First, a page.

He didn't have a name for a couple of days - but you know how it is - they sort of tell you what they want to be called? This is Ralph! He was keeping me company in the bathroom before bed and I think he was pretty tired, because it's really hard to get a picture of him when he's not racing around playing with his toys. Mr Dearling says I can keep him unless he starts eating more than the cats do. I have to look up to see how long they live, because I don't want to get caught off-guard and wind up with big vet bills or anything. I don't know how old he is, but he looks pretty healthy. I keep his toys separate from the cats' because I don't want any jealousy.

Second, I did my "Manners, Mending and Morals" program at one of our favorite senior centers last week. I added a few pictures to the Power Point, but I have to see if I can figure out how to add some text to the new pictures in the same font, &c. I need to find a class - maybe at the Technical College - because I'd like to learn some real skill in preparing Power Points.

It is NOT lost on me - the weirdness of appearing as a mid-19th century woman....with a Power Point slide clicker in my hand. But it is an enhancement, having a "slide show", because it makes the whole thing more visually interesting. This is one of my favorite shows - I prefer the ones Mr Dearling and I do together, but it doesn't take much for me to play dress-up and get up to talk. I can hardly wait until we've worked up our program where I can wear this dress and he can wear his 1857 suit. I think we're going to try to write a program about Madison just before and during the early Civil War - something like "Civilians on the Home Front, 1860".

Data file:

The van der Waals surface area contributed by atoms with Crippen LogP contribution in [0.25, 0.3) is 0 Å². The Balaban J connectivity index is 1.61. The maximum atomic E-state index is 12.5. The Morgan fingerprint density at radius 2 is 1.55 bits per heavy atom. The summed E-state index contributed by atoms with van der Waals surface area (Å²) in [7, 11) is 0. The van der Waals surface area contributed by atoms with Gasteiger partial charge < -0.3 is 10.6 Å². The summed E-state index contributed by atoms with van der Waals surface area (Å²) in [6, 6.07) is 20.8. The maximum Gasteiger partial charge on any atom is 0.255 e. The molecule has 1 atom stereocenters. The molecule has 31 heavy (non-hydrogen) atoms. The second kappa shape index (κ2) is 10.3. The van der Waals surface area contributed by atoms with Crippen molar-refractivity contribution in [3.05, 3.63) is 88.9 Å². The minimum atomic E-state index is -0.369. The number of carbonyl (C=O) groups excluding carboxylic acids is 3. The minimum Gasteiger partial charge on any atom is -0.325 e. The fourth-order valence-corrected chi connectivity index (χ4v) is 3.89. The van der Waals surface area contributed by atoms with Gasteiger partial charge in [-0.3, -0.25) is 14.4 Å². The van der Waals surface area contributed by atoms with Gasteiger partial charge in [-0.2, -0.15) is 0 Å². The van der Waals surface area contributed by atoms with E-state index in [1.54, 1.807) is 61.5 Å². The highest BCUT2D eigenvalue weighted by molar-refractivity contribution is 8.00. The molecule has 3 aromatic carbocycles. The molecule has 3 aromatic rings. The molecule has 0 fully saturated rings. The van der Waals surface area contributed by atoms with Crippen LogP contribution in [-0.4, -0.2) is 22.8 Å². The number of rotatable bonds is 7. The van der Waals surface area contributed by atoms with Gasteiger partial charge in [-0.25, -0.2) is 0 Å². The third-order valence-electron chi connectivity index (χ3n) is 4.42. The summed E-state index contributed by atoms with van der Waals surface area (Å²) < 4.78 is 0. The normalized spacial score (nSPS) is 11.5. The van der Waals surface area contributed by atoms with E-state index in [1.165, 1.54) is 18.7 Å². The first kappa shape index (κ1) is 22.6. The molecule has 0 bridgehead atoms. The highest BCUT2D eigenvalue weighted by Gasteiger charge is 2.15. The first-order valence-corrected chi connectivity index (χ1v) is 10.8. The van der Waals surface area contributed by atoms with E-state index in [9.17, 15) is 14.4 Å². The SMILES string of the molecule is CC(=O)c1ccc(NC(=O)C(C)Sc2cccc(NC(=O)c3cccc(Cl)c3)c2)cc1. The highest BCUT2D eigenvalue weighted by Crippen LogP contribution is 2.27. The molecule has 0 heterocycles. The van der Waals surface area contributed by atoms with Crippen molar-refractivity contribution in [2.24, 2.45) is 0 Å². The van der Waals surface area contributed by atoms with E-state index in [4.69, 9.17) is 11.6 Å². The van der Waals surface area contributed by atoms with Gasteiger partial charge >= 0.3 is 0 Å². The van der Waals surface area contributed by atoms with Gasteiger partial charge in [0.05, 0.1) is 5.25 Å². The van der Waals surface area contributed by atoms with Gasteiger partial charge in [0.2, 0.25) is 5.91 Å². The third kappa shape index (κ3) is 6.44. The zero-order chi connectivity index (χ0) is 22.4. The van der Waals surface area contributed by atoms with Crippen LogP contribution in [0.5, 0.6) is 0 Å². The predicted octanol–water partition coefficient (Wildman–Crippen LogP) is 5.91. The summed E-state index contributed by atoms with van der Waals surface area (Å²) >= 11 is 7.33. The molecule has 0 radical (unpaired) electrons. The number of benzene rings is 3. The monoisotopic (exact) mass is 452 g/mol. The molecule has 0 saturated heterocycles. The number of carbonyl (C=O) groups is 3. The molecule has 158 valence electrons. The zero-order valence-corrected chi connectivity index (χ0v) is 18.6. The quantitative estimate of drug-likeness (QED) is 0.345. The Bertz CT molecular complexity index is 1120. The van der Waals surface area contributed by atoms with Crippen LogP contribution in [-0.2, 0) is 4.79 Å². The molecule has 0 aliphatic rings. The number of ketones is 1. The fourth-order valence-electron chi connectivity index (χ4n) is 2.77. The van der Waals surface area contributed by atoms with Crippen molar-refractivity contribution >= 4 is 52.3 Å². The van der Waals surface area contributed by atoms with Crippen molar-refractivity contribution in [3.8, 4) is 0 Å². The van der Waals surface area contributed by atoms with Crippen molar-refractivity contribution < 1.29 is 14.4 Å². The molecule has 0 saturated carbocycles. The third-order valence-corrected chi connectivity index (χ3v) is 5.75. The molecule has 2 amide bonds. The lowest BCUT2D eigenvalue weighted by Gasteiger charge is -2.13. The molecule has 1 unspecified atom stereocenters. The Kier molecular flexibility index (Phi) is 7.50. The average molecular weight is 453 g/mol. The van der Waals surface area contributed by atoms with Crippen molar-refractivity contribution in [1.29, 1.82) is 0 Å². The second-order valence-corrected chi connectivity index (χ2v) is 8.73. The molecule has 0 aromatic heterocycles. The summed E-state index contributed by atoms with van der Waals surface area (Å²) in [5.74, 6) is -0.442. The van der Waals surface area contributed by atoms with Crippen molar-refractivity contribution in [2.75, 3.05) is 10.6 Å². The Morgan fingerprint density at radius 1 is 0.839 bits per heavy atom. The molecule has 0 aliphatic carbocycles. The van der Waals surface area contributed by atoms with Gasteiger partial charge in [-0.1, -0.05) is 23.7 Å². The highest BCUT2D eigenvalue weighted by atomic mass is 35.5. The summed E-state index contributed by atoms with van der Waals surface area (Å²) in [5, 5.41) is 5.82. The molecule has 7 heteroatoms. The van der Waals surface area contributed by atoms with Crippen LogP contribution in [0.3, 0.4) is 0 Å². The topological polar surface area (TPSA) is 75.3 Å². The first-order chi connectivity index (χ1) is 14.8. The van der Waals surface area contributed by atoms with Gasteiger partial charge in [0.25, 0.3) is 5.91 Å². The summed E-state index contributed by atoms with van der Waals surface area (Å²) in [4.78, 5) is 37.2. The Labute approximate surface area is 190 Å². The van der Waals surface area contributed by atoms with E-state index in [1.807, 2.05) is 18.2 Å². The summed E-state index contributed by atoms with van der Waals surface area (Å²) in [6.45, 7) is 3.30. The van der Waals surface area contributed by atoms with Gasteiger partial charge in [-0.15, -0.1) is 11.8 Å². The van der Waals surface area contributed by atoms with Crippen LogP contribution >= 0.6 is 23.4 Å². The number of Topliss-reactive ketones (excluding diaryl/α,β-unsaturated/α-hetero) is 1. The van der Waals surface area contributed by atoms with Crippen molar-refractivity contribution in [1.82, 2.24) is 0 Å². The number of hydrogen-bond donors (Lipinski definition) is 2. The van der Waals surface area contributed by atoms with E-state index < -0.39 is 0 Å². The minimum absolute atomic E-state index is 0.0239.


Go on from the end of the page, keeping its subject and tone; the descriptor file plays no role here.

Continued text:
All in all, I'd have to say these are nice times, this season - this year - is winding up rather nicely. Great winter....and we're coming up on the Inauguration. How's that go?

Happy Days?

Tuesday, December 16, 2008

I Have the Code!

Yes, I have the code. It's id by dose. And I can't breathe. I feel like I have a big HORN on by dose.

And I'm feeling under the weather...interesting expression, that. I'm not so much under the weather as under two quilts; under the influence of Vicks vapors; under three cups o' tea - and about to be under the influence of a nice steamy cup of hot lemonade and honey, which is my Solution to the symptoms.

What that means is, two days at home (Mr Dearling's gone to do my tours at the Museum, bless 'm, and I'm glad there aren't so many tours as to leave the Museum short-handed.

But I DO have goals for the week: I'm going to finish the fringe on the scarf, finish the Homespun shawl - and make good progress (hopefully finish ) the first of the mittens I'm making for #1 Son's lady. I haven't made mittens for a while, and I'm going Basic. But she's asked for them, and a cap as well..."without a cuff to turn up". I'm going to do that one top-down and I'll just end with ribbing.